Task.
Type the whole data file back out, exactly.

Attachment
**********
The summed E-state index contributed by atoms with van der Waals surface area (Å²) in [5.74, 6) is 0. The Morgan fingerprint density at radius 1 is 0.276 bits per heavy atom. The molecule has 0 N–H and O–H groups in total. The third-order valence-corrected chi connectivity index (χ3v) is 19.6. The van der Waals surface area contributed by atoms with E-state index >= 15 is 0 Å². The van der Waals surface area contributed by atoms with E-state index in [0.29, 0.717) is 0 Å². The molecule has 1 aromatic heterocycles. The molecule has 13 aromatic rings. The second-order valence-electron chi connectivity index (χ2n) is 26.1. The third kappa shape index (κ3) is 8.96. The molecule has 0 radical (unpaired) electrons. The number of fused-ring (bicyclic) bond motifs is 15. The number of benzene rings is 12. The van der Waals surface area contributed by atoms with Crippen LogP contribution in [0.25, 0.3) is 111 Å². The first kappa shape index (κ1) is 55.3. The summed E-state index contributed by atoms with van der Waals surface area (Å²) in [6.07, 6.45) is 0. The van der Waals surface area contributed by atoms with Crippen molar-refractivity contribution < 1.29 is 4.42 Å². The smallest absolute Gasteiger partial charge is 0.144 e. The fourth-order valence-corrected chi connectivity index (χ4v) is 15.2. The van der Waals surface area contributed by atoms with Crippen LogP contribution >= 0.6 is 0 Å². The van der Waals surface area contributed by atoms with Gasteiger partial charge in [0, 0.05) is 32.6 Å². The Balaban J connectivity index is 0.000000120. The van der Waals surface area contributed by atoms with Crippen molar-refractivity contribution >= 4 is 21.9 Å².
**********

The summed E-state index contributed by atoms with van der Waals surface area (Å²) in [5.74, 6) is 0. The Morgan fingerprint density at radius 1 is 0.276 bits per heavy atom. The molecule has 0 N–H and O–H groups in total. The third-order valence-corrected chi connectivity index (χ3v) is 19.6. The van der Waals surface area contributed by atoms with E-state index >= 15 is 0 Å². The van der Waals surface area contributed by atoms with E-state index in [0.29, 0.717) is 0 Å². The molecule has 1 aromatic heterocycles. The molecule has 13 aromatic rings. The second-order valence-electron chi connectivity index (χ2n) is 26.1. The third kappa shape index (κ3) is 8.96. The molecule has 0 radical (unpaired) electrons. The number of fused-ring (bicyclic) bond motifs is 15. The number of benzene rings is 12. The van der Waals surface area contributed by atoms with Crippen LogP contribution in [0.25, 0.3) is 111 Å². The first kappa shape index (κ1) is 55.3. The summed E-state index contributed by atoms with van der Waals surface area (Å²) in [6.07, 6.45) is 0. The van der Waals surface area contributed by atoms with Crippen molar-refractivity contribution < 1.29 is 4.42 Å². The smallest absolute Gasteiger partial charge is 0.144 e. The fourth-order valence-corrected chi connectivity index (χ4v) is 15.2. The van der Waals surface area contributed by atoms with Crippen LogP contribution >= 0.6 is 0 Å². The van der Waals surface area contributed by atoms with Gasteiger partial charge in [0, 0.05) is 32.6 Å². The Balaban J connectivity index is 0.000000120. The van der Waals surface area contributed by atoms with Crippen molar-refractivity contribution >= 4 is 21.9 Å².